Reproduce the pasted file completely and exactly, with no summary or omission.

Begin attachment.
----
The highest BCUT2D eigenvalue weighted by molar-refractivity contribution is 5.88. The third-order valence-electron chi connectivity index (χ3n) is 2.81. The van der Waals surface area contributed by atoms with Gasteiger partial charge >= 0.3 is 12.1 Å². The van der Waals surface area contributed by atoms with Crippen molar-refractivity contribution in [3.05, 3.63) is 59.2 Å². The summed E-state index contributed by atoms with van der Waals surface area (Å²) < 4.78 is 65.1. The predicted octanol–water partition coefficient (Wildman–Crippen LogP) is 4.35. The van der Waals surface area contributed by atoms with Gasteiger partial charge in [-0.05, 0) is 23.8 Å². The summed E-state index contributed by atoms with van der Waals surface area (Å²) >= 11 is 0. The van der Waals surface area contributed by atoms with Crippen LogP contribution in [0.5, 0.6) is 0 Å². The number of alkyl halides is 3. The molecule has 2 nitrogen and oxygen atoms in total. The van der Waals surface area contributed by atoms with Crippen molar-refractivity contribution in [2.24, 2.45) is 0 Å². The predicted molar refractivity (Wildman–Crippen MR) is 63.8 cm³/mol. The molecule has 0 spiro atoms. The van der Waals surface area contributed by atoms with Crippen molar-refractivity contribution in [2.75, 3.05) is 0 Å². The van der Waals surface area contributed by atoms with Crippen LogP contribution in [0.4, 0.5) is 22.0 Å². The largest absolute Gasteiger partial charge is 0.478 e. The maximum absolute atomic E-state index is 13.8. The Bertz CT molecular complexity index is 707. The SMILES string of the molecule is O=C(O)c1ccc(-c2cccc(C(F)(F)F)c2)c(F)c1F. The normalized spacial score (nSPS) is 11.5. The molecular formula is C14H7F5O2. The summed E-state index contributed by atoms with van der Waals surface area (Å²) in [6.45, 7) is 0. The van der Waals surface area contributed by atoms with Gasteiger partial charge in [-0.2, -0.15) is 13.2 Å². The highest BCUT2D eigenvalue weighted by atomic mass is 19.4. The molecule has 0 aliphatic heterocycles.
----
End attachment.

The highest BCUT2D eigenvalue weighted by molar-refractivity contribution is 5.88. The third-order valence-electron chi connectivity index (χ3n) is 2.81. The van der Waals surface area contributed by atoms with Gasteiger partial charge >= 0.3 is 12.1 Å². The van der Waals surface area contributed by atoms with Crippen molar-refractivity contribution in [3.05, 3.63) is 59.2 Å². The summed E-state index contributed by atoms with van der Waals surface area (Å²) < 4.78 is 65.1. The predicted octanol–water partition coefficient (Wildman–Crippen LogP) is 4.35. The van der Waals surface area contributed by atoms with Gasteiger partial charge in [-0.05, 0) is 23.8 Å². The summed E-state index contributed by atoms with van der Waals surface area (Å²) >= 11 is 0. The van der Waals surface area contributed by atoms with Crippen LogP contribution in [0.5, 0.6) is 0 Å². The number of alkyl halides is 3. The molecule has 2 nitrogen and oxygen atoms in total. The van der Waals surface area contributed by atoms with Crippen molar-refractivity contribution in [2.24, 2.45) is 0 Å². The predicted molar refractivity (Wildman–Crippen MR) is 63.8 cm³/mol. The molecule has 0 spiro atoms. The van der Waals surface area contributed by atoms with Crippen molar-refractivity contribution in [2.75, 3.05) is 0 Å². The van der Waals surface area contributed by atoms with Crippen LogP contribution in [0.4, 0.5) is 22.0 Å². The largest absolute Gasteiger partial charge is 0.478 e. The maximum absolute atomic E-state index is 13.8. The Bertz CT molecular complexity index is 707. The SMILES string of the molecule is O=C(O)c1ccc(-c2cccc(C(F)(F)F)c2)c(F)c1F. The normalized spacial score (nSPS) is 11.5. The molecular formula is C14H7F5O2. The summed E-state index contributed by atoms with van der Waals surface area (Å²) in [6.45, 7) is 0. The van der Waals surface area contributed by atoms with Gasteiger partial charge in [-0.2, -0.15) is 13.2 Å². The highest BCUT2D eigenvalue weighted by atomic mass is 19.4. The molecule has 0 aliphatic heterocycles.